The lesson plan has been divided into three intervals. These intervals are based on the class periods at Gilbert A. Dater High School and Hughes High School. Class sizes will range from 30-45 students.
Interval 1 - Theoretical Presentation and Q&A (45-50 Minutes):
The team feels compelled to establish and maintain meaningful relationship with the students and high schools. Communication is the beginning of such relationships, and as such, the team will engage students on what they think are the most important aspects of space and space related missions, and their viewpoints on safety in the world of engineering. Likewise, we will ask them about rocketry and their opinions on how rockets fly, and thereafter begin the discussion of the physical concepts.
The teaching material from our team will be in brief via PowerPoint format, describing inertia, gravity, air resistance, projectile motion, and other concepts, based on the water bottle rocket information designed by NASA: Both this material and our presentation will be given to the teachers in advance.
Interval 2—Build and Launch Session (45-50 Minutes):
The student classes will be divided into teams, and provided supplies for the construction of water bottle rockets. The teams will be given one bottle and materials for fins in order to build the rocket. Members of our team will help the students construct the rockets in addition to making sure the rockets meet all safety requirements before launch. Each team will then launch their rocket with a provided launcher and air pump, while members of the University design team maintain a safe, but enjoyable environment. If inclement weather pervades, the team shall reschedule to a new date.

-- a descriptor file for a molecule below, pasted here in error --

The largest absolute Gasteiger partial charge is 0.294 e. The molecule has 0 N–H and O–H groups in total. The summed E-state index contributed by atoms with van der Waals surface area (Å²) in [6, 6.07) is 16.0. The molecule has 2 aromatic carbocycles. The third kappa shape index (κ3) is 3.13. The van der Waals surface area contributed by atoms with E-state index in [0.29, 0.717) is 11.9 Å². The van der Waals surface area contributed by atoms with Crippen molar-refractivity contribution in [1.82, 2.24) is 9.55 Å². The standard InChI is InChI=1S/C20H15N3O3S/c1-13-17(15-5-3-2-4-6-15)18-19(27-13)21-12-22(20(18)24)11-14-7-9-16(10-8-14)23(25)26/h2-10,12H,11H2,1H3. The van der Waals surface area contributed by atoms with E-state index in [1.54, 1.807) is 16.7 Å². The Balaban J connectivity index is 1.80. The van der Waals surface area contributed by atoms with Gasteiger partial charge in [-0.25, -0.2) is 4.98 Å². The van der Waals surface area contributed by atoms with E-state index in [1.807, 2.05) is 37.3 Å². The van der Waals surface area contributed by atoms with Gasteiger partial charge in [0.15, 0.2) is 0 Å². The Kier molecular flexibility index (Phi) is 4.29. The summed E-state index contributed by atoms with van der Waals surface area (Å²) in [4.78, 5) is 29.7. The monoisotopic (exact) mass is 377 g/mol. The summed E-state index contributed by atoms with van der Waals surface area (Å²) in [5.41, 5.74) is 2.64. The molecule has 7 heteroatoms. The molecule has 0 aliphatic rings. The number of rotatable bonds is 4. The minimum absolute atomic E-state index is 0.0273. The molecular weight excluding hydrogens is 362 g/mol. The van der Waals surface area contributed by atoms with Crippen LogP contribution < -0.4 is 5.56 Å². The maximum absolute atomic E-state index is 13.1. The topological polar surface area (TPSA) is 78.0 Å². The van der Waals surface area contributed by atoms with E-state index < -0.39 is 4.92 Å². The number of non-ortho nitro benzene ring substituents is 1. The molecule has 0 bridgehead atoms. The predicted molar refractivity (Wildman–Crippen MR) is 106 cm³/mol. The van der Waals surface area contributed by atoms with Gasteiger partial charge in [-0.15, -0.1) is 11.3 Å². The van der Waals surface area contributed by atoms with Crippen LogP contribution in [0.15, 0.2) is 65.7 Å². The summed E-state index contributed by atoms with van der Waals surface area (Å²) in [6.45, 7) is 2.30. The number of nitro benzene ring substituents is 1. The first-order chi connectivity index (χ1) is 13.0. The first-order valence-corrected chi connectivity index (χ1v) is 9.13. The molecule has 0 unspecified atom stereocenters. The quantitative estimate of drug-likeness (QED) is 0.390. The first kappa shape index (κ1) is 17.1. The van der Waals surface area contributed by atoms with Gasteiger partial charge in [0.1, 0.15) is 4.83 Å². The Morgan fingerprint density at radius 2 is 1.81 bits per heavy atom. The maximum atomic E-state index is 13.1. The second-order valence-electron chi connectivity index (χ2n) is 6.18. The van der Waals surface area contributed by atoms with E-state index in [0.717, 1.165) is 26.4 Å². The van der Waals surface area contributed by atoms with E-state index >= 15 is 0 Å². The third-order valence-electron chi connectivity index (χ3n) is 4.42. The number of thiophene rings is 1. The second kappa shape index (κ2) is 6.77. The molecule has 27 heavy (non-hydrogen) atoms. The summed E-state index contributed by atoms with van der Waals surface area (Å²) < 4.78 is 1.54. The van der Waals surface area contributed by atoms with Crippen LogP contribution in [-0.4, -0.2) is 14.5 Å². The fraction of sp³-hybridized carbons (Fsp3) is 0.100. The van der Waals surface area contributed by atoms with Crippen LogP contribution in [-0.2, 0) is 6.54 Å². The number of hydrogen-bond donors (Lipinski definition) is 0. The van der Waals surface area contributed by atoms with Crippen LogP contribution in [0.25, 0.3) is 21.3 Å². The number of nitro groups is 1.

Interval 3—Discussion and Space (45-50 Minutes)
The last interval will be a focused group discussion about the experience and design choices the students made. The students will be primed to ask the right questions; why did certain designs work and others did not? What was overlooked in the designs? What flaws did the experiment have? These questions will also tie into evaluating the rocket that stayed in the air longest, or rockets with fins and noses intact after landing. The team will also seek out the teacher’s directive and incorporate their desired input and teaching instruction to the students.
Once this is completed, we will have a discussion outlining our senior design project, several different spacecraft, and the space industry in general. In regard to our senior design, the team will discuss challenges faced and lessons learned.
Throughout the semester, the team will be working on operational spacecraft presentations in groups of two students as an academic requirement. Some examples of the presentations we have been working on include the ISS, the Mars Curiosity Rover, and Orion. We will share aspects of our presentations to the students. Lastly, we will talk about the space industry -- space agencies around the world, the private sector, career options, the future of spaceflight, and next steps if they’re interested in a space-oriented career. We will end this last interval with any questions they may have.